On the first day of January, statistics say that around half of us made New Year’s resolutions. Do you remember yours? Those promises you made to yourself a whole month or so ago, with a vision of creating a happier, healthier, and more successful you in 2014? I’m going to hazard a guess that at a bare minimum 80% of those resolutions were health and fitness related. Whether it was getting fit, losing weight, quitting smoking, getting a six-pack or getting a bodyweight snatch.

 

So how are you doing with yours? For the few of us who are on track to meeting our goals, power to you! Great job and keep up the good work. Then there are those of us who somehow forgot about our resolutions between the beginning of January and now. For us, perhaps now is a chance to reconsider and take a slightly different approach to goal setting this time around.

 

The Problem With “SMART” Goals

 

goal setting, setting goals, fitness goals, exercise goals, athletic goalsI’m all for setting goals, without them we wouldn’t achieve much. Especially SMART ones, that is, goals that are Specific, Measurable, Attainable, Relevant and Time-Bound - for example, the resolution of losing 5kgs by the first of May. You probably read a lot about SMART goals last month, so I’m not going to get into the specifics (read here if you want more details), but basically this goal is a great goal. So, ready, set, go! Right?

 

The question is, go do what? The big thing missing in all of this is the action plan of how you’re going to get there. If your current nutrition and exercise are progressing well and you’re on track to achieve your 5kg weight loss by May, fantastic! But if not, which is usually the case for most New Year’s resolutions, (otherwise why are we making them?), then something needs to change. As they say “doing the same thing over and over and expecting a different result is the definition of madness.” So what are you going to change? Eat a “healthy” breakfast every day? Eat 80/20 paleo? Count calories? Do thirty minutes of cardio five days a week? And what is your crisis plan when you’re at risk of falling off the wagon?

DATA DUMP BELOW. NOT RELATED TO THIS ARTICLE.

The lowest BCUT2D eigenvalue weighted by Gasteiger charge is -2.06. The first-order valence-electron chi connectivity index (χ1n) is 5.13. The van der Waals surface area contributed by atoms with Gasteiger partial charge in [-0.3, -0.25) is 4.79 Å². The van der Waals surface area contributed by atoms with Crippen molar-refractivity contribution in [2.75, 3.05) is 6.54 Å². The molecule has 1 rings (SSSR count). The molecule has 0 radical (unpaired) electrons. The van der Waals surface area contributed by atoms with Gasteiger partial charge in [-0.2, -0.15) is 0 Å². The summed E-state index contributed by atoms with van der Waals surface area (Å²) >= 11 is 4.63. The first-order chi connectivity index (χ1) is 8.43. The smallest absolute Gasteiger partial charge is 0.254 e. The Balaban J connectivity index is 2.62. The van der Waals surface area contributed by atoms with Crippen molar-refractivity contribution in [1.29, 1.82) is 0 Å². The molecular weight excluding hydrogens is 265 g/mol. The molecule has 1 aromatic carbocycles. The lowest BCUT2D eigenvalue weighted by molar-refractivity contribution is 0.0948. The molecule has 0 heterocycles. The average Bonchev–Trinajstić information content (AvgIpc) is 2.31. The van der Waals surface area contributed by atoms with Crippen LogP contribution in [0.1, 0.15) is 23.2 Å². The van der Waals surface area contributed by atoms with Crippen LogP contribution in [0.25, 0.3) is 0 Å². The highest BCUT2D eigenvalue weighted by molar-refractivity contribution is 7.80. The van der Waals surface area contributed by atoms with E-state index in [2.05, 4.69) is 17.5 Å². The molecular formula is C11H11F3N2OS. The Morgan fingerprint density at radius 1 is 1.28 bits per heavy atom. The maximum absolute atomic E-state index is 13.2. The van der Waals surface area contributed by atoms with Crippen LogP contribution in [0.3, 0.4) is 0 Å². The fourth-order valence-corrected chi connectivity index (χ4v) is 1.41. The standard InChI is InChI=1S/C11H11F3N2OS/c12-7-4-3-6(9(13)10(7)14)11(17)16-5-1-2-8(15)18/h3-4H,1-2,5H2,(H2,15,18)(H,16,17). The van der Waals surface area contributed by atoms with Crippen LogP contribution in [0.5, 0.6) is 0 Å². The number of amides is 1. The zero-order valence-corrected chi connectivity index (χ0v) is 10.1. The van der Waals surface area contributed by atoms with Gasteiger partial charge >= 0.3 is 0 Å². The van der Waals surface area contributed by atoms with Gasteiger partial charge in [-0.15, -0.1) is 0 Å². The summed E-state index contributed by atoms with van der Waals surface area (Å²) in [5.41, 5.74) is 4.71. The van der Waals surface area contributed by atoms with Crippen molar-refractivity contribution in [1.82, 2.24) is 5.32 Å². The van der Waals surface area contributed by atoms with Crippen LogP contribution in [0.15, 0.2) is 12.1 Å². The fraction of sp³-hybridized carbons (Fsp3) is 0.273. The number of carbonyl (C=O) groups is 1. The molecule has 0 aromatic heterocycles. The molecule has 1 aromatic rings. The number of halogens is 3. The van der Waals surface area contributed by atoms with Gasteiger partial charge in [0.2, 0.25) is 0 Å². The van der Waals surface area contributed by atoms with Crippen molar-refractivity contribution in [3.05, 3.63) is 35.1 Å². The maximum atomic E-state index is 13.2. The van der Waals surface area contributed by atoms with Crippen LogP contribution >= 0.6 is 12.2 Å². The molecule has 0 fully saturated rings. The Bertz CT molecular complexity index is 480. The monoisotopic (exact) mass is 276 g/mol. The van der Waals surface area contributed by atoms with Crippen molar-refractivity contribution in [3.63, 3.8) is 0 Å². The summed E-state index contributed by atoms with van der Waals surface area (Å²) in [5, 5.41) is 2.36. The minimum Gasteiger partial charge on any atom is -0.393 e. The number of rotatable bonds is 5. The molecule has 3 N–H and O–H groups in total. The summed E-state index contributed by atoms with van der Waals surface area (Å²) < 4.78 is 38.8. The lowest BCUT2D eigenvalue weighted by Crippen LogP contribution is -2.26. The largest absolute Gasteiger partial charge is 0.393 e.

Why You Need to Have a Plan

 

If you want to achieve the goal, you need a plan. Having a goal without a plan is just a wish, and will probably result in you making the same resolution in eleven months’ time, accompanied with a little bit of regret, guilt, and frustration that you didn’t achieve it last time.

 

goal setting, setting goals, fitness goals, exercise goals, athletic goalsBreaking your goal down into a plan means you break it down into daily chunks. Instead of thinking you’re going to “eat 80/20 paleo for ten weeks,” you’re going to think, “I’m eating 80/20 paleo today.” You can make a plan for each day that involves all the aspects of your goal, be it sleep, nutrition, or exercise. This way you have something you can go to bed each night feeling successful in having achieved. Instead of focusing on the fact you haven’t reached your goal weight yet, you can focus on the fact that you followed your plan today, and are therefore one step closer to your goal. It makes the journey not only a lot less intimidating. Approaching your goal in small bits is also more rewarding because you can pat yourself on the back along the way.

 

Of course the end goal is the driving inspiration behind the whole plan, but live in the present and celebrate your successes along the way. Each day you execute your plan, you’re one step closer to that end goal. The other great thing about focusing on the plan is that you’re not limiting yourself to your goal. A funny thing happens when I focus on the daily plan rather than the goal and that’s that I find myself making leaps and bounds towards my goal, and getting there much quicker than I’d estimated. So, go ahead and make your SMART goal, but then do some planning - and go get it!

 

Photos courtesy of Shutterstock.